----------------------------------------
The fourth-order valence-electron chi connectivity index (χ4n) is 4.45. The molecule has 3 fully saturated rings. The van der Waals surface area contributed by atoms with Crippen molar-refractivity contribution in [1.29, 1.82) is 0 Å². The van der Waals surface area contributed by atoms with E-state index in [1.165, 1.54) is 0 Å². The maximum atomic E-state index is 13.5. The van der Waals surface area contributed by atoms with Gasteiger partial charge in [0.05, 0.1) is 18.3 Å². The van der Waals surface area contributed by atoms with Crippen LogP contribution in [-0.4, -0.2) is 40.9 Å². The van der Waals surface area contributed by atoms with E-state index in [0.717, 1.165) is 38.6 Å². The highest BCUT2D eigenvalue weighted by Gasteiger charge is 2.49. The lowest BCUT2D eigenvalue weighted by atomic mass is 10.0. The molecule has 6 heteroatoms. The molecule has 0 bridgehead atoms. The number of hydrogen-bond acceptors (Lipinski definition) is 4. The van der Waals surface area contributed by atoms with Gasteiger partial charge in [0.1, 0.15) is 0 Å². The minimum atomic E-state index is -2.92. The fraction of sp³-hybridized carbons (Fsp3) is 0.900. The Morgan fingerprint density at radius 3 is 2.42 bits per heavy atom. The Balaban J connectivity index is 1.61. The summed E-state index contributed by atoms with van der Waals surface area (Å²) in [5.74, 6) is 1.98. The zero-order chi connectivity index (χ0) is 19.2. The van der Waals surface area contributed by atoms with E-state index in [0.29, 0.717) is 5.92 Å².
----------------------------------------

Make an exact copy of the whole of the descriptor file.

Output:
The fourth-order valence-electron chi connectivity index (χ4n) is 4.45. The molecule has 3 fully saturated rings. The van der Waals surface area contributed by atoms with Crippen molar-refractivity contribution in [1.29, 1.82) is 0 Å². The van der Waals surface area contributed by atoms with E-state index in [1.165, 1.54) is 0 Å². The maximum atomic E-state index is 13.5. The van der Waals surface area contributed by atoms with Gasteiger partial charge in [0.05, 0.1) is 18.3 Å². The van der Waals surface area contributed by atoms with Crippen LogP contribution in [-0.4, -0.2) is 40.9 Å². The van der Waals surface area contributed by atoms with E-state index in [0.717, 1.165) is 38.6 Å². The highest BCUT2D eigenvalue weighted by Gasteiger charge is 2.49. The lowest BCUT2D eigenvalue weighted by atomic mass is 10.0. The molecule has 6 heteroatoms. The molecule has 0 bridgehead atoms. The number of hydrogen-bond acceptors (Lipinski definition) is 4. The van der Waals surface area contributed by atoms with Gasteiger partial charge in [0.1, 0.15) is 0 Å². The minimum atomic E-state index is -2.92. The fraction of sp³-hybridized carbons (Fsp3) is 0.900. The Morgan fingerprint density at radius 3 is 2.42 bits per heavy atom. The Balaban J connectivity index is 1.61. The summed E-state index contributed by atoms with van der Waals surface area (Å²) in [5.74, 6) is 1.98. The zero-order chi connectivity index (χ0) is 19.2. The van der Waals surface area contributed by atoms with E-state index in [0.29, 0.717) is 5.92 Å².